SickKids expert contributes to major global reports on adolescent health
The Lancet: Investing in adolescent health and wellbeing could transform global health for generations to come, say new reports.
SickKids Centre for Global Child Health Co-Director and Robert Harding Chair in Global Child Health, Professor Zulfiqar Bhutta is one of the authors of two major publications in the leading journal Lancet today; a major Global Burden of Disease study of adolescents and young people and the new Lancet Commission on adolescent health and wellbeing.
The overall analysis suggests that decades of neglect and chronic underinvestment have had serious detrimental effects on the health and wellbeing of adolescents aged 10–24 years. Two-thirds of young people are growing up in countries where preventable and treatable health problems like HIV/AIDS, early pregnancy, depression, injury, and violence remain a daily threat to their health, wellbeing, and life chances.
Evidence shows that behaviours that start in adolescence can determine health and wellbeing for a lifetime. Adolescents today also face new challenges, including rising levels of obesity and mental health disorders, and high unemployment among others.
Adolescent health and wellbeing is also a key driver of a wide range of the Sustainable Development Goals on health, nutrition, education, gender, equality and food security, and the costs of inaction are enormous, warn the authors.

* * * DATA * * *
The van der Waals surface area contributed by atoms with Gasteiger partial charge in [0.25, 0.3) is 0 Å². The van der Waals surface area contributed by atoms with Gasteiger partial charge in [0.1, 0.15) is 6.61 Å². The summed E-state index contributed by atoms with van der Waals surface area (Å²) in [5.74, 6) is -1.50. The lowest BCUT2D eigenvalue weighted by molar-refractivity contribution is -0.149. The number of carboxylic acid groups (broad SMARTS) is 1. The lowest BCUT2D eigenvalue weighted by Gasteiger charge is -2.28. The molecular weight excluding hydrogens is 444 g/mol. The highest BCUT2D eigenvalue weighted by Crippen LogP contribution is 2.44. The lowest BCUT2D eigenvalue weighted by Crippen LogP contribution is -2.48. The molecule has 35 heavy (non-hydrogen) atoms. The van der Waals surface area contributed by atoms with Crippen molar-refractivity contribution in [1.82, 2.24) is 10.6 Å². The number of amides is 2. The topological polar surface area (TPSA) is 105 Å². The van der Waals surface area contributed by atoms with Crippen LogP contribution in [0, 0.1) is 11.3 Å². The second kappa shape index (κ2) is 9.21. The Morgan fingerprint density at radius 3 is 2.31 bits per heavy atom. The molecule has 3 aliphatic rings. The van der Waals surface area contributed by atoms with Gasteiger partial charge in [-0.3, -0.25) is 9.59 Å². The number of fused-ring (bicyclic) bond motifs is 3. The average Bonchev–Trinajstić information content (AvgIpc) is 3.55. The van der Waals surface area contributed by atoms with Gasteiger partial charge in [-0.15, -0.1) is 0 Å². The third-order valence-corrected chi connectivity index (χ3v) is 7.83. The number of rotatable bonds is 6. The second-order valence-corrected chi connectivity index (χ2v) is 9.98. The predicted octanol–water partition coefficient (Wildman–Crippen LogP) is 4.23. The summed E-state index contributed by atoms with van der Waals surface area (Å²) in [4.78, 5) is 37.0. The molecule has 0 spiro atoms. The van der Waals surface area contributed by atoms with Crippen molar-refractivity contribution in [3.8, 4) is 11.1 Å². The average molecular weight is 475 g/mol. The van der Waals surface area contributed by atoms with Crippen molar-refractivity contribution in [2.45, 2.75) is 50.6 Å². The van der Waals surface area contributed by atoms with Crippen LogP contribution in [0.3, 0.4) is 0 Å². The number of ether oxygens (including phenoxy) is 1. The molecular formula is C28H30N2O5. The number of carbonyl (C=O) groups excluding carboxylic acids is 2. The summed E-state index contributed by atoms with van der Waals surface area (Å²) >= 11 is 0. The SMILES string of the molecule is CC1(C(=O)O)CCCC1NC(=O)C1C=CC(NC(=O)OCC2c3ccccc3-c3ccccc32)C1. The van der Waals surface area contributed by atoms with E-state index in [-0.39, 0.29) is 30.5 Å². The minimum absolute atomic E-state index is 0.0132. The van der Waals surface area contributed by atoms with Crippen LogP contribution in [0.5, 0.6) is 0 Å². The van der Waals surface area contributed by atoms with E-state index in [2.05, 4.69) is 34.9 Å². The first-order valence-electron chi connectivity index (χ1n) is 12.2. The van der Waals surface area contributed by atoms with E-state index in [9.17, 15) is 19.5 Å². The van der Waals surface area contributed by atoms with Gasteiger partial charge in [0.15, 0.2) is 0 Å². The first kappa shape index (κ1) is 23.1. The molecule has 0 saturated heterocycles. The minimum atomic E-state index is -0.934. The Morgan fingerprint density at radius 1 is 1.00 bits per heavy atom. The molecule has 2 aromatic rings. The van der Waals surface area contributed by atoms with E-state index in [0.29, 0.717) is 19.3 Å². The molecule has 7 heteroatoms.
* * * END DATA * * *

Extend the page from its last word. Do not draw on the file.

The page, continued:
“The Commission’s findings should be a wake-up call for major new investment in the largest generation of adolescents in the world’s history (1.8 billion) that will yield a triple dividend of benefits—today, into adulthood, and for the next generation of children. The benefits in terms of addressing needs for young people in low and middle income countries would be enormous,” says Bhutta.
The top-line findings call for health interventions now in order to prevent poor health and reduce healthcare spending in the future. Countries must invest in programs and policies for young people now in order to have healthier, less disease burdened adults as it is more cost effective to address these problems earlier. Other findings in the paper highlight that cause of death varies by age and sex, and by country and region.
The Commission, brings together 30 of the world’s leading experts from 14 countries and two young health advocates, led by four academic institutions: the University of Melbourne, Australia; University College London, UK; the London School of Hygiene & Tropical Medicine, UK; and Columbia University Mailman School of Public Health, USA.
Read the ‘Global burden of diseases, injuries, and risk factors for young people's health during 1990-2013: a systematic analysis for the Global Burden of Disease Study 2013’ published in The Lancet.
Learn more about the SickKids Centre for Global Child Health.